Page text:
The report “is a very positive sign” that the department will approve more export applications, Whitney Stanco, a senior policy analyst for Guggenheim Securities LLC, said in a note to investors.
The report gives natural gas producers, who struggled as natural prices hit a 10-year low in April, a positive sign that exports could lift and stabilize prices, Ed Hirs, a professor of energy economics at the University of Houston, said yesterday in an interview.
“This should help producers to plan,” he said. “One of the challenges is dealing with the volatility in natural gas prices. The addition of steady, predictable incremental demand has to be welcome news to any producer.”
Various companies building or seeking approval from the Energy Department for export facilities surged on news of the report’s findings.
Sempra Energy of San Diego, which has signed three commercial agreements to develop a liquefied natural gas facility in Louisiana, rose 3 percent to $70.30 at yesterday’s close in New York, the biggest gain in more than a year and the top performer in the Standard & Poor’s Utility Index. Dominion Resources of Richmond, Virginia, which is seeking approval for an export facility in Maryland, rose 2.6 percent to $51.73.
Dominion is negotiating terminal service agreements with four to five customers for its Cove Point terminal in Maryland, the only proposed facility in the shale-rich northeastern U.S., Dan Donovan, a Dominion spokesman, said in a phone interview.
Cove Point would cost $2.5 billion to $3.5 billion to convert into an export facility with a capacity of about 750 million cubic feet a day, Donovan said.
Sempra said it expects to get Energy Department authorization to export gas to non-free trade agreement countries by early next year.
“We commend the Department of Energy for releasing the assessment of LNG exports,” Paty Ortega Mitchell, a spokeswoman for Sempra Energy, said in an e-mail message. “This is an important step forward in bringing U.S. LNG to the global market and providing significant economic benefits to the U.S.”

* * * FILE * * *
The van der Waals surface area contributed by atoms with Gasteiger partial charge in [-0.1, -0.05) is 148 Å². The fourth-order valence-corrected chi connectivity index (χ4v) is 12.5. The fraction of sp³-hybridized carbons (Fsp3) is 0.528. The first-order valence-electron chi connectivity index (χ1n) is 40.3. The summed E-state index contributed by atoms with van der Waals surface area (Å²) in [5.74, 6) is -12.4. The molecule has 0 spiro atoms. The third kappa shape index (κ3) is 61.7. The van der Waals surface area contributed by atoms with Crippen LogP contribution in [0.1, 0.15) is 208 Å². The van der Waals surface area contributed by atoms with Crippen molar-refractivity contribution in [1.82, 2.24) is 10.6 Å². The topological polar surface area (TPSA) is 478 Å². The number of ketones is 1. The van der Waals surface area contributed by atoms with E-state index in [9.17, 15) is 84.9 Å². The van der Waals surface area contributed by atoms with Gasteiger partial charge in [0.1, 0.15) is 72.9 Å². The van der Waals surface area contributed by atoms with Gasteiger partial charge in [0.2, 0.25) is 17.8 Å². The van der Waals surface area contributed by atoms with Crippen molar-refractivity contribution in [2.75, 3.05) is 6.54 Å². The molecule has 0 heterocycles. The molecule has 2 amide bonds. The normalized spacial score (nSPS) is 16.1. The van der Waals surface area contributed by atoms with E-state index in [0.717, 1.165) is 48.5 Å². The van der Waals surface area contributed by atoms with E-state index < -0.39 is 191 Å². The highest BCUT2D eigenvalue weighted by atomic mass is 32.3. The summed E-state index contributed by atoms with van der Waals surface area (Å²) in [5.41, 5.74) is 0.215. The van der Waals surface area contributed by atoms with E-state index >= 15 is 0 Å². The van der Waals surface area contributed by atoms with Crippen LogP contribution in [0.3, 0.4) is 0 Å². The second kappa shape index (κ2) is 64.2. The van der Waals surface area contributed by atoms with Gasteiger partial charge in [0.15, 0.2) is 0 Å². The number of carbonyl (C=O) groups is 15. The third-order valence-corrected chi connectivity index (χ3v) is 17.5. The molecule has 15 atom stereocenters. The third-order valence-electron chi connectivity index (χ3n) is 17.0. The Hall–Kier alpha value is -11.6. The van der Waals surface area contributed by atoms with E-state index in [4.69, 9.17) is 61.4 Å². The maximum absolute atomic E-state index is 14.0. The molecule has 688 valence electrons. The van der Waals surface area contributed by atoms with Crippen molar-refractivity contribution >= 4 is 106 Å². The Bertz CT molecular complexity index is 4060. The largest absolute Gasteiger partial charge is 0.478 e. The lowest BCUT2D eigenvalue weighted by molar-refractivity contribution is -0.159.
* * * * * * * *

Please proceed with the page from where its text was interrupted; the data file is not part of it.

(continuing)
Natural gas also rose after the report. Futures for January delivery gained 4.5 percent to $3.70 per million British thermal units on the New York Mercantile Exchange. The increase is the biggest since Nov. 13.
The Energy Department said it would begin deciding on a “case-by-case” basis whether to approve the export licenses after getting reaction to the NERA study. The comment period will last about 75 days.
Dow’s Molinaro said the company, which uses natural gas as a fuel and an ingredient in some of its products, planned to list what it considers to be weaknesses in the analysis.
He said Dow supports “prudent policy that is mindful of the need to make sure that domestic consumers are not put at a disadvantage.”
The issue of natural gas exports underscores the changing dynamics of U.S. energy policy brought about mainly from fracking.
The process is producing natural gas from the Marcellus Shale in the Northeast and crude oil in the Bakken formation in North Dakota and Eagle Ford in Texas, reducing imports and creating thousands of jobs.
In fracking, oil and gas companies shoot a mixture of water, sand and chemicals underground to crack shale rock formations and free fossil fuels trapped inside.
“We have an unhealthy market at this point in time where supply is in excess of demand,” Gordon Pickering, director of fuels in Navigant Consulting LLC’s energy practice. “The global market, not the regulators, will be the final arbitrator in terms of how much LNG is exported from North America.”